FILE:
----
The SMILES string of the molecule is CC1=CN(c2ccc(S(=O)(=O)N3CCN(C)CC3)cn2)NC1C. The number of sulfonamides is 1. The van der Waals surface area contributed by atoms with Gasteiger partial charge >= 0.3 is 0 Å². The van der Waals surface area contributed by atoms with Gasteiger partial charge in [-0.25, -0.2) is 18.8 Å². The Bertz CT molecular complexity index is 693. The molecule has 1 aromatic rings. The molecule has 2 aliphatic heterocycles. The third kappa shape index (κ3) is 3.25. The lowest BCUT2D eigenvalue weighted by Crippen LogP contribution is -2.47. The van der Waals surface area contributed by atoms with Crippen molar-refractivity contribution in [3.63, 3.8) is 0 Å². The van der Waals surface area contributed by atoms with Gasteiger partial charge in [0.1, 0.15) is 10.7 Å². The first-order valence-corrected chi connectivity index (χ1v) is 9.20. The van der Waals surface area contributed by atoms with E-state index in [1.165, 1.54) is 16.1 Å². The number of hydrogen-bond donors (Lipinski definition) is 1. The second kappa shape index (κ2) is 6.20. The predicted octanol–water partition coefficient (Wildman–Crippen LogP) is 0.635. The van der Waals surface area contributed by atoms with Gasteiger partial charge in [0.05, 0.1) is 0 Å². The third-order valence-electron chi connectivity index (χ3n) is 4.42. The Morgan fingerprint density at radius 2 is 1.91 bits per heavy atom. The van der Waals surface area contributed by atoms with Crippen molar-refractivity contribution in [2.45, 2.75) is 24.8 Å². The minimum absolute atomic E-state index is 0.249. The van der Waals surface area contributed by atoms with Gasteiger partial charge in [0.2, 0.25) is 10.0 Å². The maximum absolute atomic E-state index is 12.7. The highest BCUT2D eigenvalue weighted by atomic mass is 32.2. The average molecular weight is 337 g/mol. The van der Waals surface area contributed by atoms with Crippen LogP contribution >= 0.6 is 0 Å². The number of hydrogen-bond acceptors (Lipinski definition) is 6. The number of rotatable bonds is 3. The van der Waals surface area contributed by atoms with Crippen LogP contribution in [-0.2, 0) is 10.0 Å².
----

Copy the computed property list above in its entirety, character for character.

The SMILES string of the molecule is CC1=CN(c2ccc(S(=O)(=O)N3CCN(C)CC3)cn2)NC1C. The number of sulfonamides is 1. The van der Waals surface area contributed by atoms with Gasteiger partial charge >= 0.3 is 0 Å². The van der Waals surface area contributed by atoms with Gasteiger partial charge in [-0.25, -0.2) is 18.8 Å². The Bertz CT molecular complexity index is 693. The molecule has 1 aromatic rings. The molecule has 2 aliphatic heterocycles. The third kappa shape index (κ3) is 3.25. The lowest BCUT2D eigenvalue weighted by Crippen LogP contribution is -2.47. The van der Waals surface area contributed by atoms with Crippen molar-refractivity contribution in [3.63, 3.8) is 0 Å². The van der Waals surface area contributed by atoms with Gasteiger partial charge in [0.1, 0.15) is 10.7 Å². The first-order valence-corrected chi connectivity index (χ1v) is 9.20. The van der Waals surface area contributed by atoms with E-state index in [1.165, 1.54) is 16.1 Å². The number of hydrogen-bond donors (Lipinski definition) is 1. The second kappa shape index (κ2) is 6.20. The predicted octanol–water partition coefficient (Wildman–Crippen LogP) is 0.635. The van der Waals surface area contributed by atoms with Gasteiger partial charge in [0.05, 0.1) is 0 Å². The third-order valence-electron chi connectivity index (χ3n) is 4.42. The Morgan fingerprint density at radius 2 is 1.91 bits per heavy atom. The van der Waals surface area contributed by atoms with Crippen molar-refractivity contribution in [2.45, 2.75) is 24.8 Å². The minimum absolute atomic E-state index is 0.249. The van der Waals surface area contributed by atoms with Gasteiger partial charge in [0.2, 0.25) is 10.0 Å². The maximum absolute atomic E-state index is 12.7. The highest BCUT2D eigenvalue weighted by atomic mass is 32.2. The average molecular weight is 337 g/mol. The van der Waals surface area contributed by atoms with Crippen LogP contribution >= 0.6 is 0 Å². The number of hydrogen-bond acceptors (Lipinski definition) is 6. The number of rotatable bonds is 3. The van der Waals surface area contributed by atoms with Crippen LogP contribution in [-0.2, 0) is 10.0 Å².